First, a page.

9 Grammatical Pitfalls


[tang-ee] /ˈtæŋ i/
adjective, tangier, tangiest.
having a tang.
Origin of tangy
1870-75; tang1 + -y1
Related forms
tanginess, noun Unabridged
Based on the Random House Dictionary, © Random House, Inc. 2015.
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Examples from the web for tangy
  • Tabbouleh gets a zingy makeover, thanks to aromatic mint and salty, tangy preserved lemon.
  • These tart and tangy berries are a delicious ingredient in many sauces, salads, holiday dishes from savory to sweet.
  • After being frozen, however, they become fragrant and few wild fruits make jellies and pickles as tangy and spicy.
  • We also enjoyed the pike filet cooked in a tangy red-pepper sauce.
  • Here we've used an amber-ale brine for a tangy echo to a sweet onion marmalade topping.
  • Roasted garlic, tangy buttermilk, and chicken stock pack a lot of flavor into these low-fat mashed potatoes.
  • Pickle juice makes this tangy salad perfect with burgers.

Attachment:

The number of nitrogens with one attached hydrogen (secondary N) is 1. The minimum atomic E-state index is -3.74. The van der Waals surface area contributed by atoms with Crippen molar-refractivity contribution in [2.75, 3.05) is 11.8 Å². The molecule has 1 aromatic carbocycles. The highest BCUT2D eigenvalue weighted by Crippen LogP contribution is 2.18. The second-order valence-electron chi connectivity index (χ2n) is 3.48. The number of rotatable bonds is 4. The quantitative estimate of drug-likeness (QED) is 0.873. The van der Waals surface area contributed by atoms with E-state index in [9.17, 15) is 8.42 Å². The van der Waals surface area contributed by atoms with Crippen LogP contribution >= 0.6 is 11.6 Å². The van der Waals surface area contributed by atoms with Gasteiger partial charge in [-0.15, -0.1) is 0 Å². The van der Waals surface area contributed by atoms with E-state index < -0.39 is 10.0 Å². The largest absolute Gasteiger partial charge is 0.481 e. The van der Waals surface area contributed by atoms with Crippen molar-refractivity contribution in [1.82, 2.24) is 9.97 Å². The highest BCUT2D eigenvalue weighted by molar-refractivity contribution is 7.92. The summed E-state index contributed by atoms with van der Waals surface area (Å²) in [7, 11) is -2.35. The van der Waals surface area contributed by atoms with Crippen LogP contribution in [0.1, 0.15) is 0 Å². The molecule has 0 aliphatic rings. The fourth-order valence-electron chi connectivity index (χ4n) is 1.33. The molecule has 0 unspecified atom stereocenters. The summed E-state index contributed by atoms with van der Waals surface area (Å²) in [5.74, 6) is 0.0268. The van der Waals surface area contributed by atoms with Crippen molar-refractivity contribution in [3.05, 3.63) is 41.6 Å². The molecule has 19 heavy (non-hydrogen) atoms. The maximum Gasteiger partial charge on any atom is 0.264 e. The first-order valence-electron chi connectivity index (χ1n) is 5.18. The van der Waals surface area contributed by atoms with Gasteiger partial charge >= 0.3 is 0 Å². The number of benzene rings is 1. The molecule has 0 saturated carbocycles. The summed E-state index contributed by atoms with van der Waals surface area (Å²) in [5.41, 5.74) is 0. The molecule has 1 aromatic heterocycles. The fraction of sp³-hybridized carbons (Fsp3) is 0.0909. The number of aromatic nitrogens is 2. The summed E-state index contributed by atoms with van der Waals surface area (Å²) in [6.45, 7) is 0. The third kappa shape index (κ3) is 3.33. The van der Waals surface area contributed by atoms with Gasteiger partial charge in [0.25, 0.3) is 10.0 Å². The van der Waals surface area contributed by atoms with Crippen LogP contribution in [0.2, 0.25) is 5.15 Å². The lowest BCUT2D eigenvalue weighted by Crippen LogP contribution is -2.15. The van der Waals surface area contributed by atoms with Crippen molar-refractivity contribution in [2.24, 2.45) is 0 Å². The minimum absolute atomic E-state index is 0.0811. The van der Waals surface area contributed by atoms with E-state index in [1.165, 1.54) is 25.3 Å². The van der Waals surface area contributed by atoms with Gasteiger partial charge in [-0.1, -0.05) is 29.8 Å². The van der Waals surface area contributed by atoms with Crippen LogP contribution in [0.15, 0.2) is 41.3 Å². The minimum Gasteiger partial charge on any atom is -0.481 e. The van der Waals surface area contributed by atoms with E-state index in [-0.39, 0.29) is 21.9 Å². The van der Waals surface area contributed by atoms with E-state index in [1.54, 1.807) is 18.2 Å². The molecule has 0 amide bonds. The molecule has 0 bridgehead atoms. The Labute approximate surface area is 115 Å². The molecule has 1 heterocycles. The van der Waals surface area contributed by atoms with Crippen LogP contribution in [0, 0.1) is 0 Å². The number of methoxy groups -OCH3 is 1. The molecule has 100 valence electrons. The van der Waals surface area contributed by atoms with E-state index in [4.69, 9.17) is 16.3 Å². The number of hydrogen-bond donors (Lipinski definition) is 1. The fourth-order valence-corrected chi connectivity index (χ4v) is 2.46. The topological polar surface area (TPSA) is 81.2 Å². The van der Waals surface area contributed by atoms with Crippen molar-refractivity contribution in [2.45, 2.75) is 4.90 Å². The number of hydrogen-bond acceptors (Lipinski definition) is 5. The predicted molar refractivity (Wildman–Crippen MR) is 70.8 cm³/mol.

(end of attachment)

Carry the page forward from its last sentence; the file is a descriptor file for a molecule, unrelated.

• The cloves get all buttery soft but are still tangy.
  • Put together the tangy salad while the tortilla is finishing in the oven.
  • Thanks to its ruby-red color, this sweet and tangy salad looks beautiful on the table.
British Dictionary definitions for tangy


adjective tangier, tangiest
having a pungent, fresh, or briny flavour or aroma: a tangy sea breeze
Collins English Dictionary - Complete & Unabridged 2012 Digital Edition
© William Collins Sons & Co. Ltd. 1979, 1986 © HarperCollins
Publishers 1998, 2000, 2003, 2005, 2006, 2007, 2009, 2012
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Word Origin and History for tangy

1875, from tang + -y (2). Figurative use by 1948. Related: Tanginess.

Online Etymology Dictionary, © 2010 Douglas Harper
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